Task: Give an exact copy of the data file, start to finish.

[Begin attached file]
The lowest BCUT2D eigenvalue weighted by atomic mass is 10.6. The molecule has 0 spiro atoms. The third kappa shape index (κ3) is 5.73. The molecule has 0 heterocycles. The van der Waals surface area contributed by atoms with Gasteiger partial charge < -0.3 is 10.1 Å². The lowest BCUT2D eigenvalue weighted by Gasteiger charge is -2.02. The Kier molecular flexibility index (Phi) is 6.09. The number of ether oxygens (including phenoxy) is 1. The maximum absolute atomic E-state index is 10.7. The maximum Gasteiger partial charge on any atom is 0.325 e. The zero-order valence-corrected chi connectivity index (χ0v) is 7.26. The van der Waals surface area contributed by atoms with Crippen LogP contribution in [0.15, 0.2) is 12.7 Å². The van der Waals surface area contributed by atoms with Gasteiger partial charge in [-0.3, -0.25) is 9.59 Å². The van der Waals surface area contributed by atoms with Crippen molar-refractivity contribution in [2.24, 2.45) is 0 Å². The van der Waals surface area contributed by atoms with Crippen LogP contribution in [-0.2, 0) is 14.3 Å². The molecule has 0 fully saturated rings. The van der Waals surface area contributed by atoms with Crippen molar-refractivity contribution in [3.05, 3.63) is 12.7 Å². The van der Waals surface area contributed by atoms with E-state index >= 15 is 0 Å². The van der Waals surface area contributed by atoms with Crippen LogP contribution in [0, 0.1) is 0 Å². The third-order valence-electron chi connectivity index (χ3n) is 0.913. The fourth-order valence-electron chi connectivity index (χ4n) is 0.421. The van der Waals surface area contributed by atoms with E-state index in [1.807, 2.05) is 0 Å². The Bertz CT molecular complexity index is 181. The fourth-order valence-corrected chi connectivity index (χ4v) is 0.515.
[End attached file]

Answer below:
The lowest BCUT2D eigenvalue weighted by atomic mass is 10.6. The molecule has 0 spiro atoms. The third kappa shape index (κ3) is 5.73. The molecule has 0 heterocycles. The van der Waals surface area contributed by atoms with Gasteiger partial charge < -0.3 is 10.1 Å². The lowest BCUT2D eigenvalue weighted by Gasteiger charge is -2.02. The Kier molecular flexibility index (Phi) is 6.09. The number of ether oxygens (including phenoxy) is 1. The maximum absolute atomic E-state index is 10.7. The maximum Gasteiger partial charge on any atom is 0.325 e. The zero-order valence-corrected chi connectivity index (χ0v) is 7.26. The van der Waals surface area contributed by atoms with Crippen LogP contribution in [0.15, 0.2) is 12.7 Å². The van der Waals surface area contributed by atoms with Gasteiger partial charge in [-0.3, -0.25) is 9.59 Å². The van der Waals surface area contributed by atoms with Crippen molar-refractivity contribution in [2.24, 2.45) is 0 Å². The van der Waals surface area contributed by atoms with Crippen LogP contribution in [-0.2, 0) is 14.3 Å². The molecule has 0 fully saturated rings. The van der Waals surface area contributed by atoms with Crippen molar-refractivity contribution in [3.05, 3.63) is 12.7 Å². The van der Waals surface area contributed by atoms with E-state index >= 15 is 0 Å². The van der Waals surface area contributed by atoms with Crippen LogP contribution in [0, 0.1) is 0 Å². The third-order valence-electron chi connectivity index (χ3n) is 0.913. The fourth-order valence-electron chi connectivity index (χ4n) is 0.421. The van der Waals surface area contributed by atoms with E-state index in [1.807, 2.05) is 0 Å². The Bertz CT molecular complexity index is 181. The fourth-order valence-corrected chi connectivity index (χ4v) is 0.515.